If a newsroom is working to get a lot of page views, it’s simply a case of posting a lot of photo galleries, and celebrity stories.  I can only imagine this is why, last winter, we posted galleries illustrating AquaYoga poses and NHL Cheerleaders.

However, once you’re working to please/increase subscribers, your objectives change.

In Holiday’s book, a news editor at the NY Times (sorry for the poor attribution) says that if a meter kicks in after 20 stories behind a paywall “That means we have to have at least 20 quality stories that readers can only read on The New York Times.”

Think about that in regards to this Twitter conversation between  two readers:

Quality local content. That’s exactly what our newsroom is supposed to be focused on – not re-hashing wire stories.

I’m not saying that a meter and paywall will solve all revenue problems in a digital newsroom. I’m not expecting a money truck to pull up outside.

And I struggle with the concept of building a strong, loyal community – while charging for content.

But if it means we turn our attention to quality journalism – and not being page-view whores, posting cheap galleries and the latest celebrity gossip – I think that’s a good thing.

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17 thoughts on “Can metered content save journalism?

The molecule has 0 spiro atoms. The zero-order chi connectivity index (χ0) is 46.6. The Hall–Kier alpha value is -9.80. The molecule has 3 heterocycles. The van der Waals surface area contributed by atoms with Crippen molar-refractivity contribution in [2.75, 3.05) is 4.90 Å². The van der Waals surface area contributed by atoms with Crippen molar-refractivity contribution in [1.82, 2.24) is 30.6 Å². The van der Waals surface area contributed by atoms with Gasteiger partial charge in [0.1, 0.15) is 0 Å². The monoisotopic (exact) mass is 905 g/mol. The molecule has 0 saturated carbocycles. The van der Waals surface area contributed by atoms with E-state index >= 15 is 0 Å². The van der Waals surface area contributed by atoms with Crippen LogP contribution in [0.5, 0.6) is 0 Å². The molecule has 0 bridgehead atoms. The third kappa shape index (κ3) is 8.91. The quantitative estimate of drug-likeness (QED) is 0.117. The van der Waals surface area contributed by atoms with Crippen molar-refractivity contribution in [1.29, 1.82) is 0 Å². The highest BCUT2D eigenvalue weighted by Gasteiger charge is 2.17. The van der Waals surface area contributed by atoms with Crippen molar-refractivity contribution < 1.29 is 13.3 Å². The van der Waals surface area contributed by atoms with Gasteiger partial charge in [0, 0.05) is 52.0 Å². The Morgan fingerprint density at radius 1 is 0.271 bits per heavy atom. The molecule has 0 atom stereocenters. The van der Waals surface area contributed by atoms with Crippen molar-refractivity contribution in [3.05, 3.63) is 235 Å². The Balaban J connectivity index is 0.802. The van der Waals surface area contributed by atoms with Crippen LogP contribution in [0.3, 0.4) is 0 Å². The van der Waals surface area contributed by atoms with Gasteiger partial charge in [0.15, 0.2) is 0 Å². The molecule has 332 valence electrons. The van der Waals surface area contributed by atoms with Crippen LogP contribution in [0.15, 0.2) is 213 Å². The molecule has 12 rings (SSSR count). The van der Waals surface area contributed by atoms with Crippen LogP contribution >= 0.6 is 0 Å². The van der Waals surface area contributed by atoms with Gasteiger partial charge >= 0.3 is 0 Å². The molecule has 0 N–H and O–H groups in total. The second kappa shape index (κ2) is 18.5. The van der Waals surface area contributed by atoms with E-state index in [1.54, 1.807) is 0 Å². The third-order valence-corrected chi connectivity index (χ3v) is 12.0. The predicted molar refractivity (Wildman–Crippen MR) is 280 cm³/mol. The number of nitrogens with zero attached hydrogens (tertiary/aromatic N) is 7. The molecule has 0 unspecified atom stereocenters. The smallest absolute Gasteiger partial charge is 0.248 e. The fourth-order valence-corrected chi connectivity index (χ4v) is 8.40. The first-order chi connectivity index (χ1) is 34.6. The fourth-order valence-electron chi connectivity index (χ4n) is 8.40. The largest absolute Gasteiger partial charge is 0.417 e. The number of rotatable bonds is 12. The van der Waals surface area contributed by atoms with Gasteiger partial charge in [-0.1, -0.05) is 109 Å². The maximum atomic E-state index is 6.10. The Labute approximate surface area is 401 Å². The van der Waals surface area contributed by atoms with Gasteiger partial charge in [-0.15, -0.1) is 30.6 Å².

1. Quality is worth paying for any day of the week. Quality should cost a little money because otherwise we are exploiting the labour force and individuals (I’m of the liberal persuasion, does it show?). My questions circulate around what constitutes quality news in my local community? I can’t prescribe that (yet) – but believe I’ll know it when I see it.

  2. I pay for quality…I pay for the NYT, TNR…I’ll pay for quality…that doesn’t include NHL cheerleaders…

  3. Glad to see my little comment was helpful.

    I still find it odd, and frustrating, that Ottawa news does not have top level navigation on the Citizen website, it betrays the paper’s commitment to local news.

    As someone with a journalistic background I am willing to pay for quality content but in these days of aggregation publications need to pick a niche and cover it really well.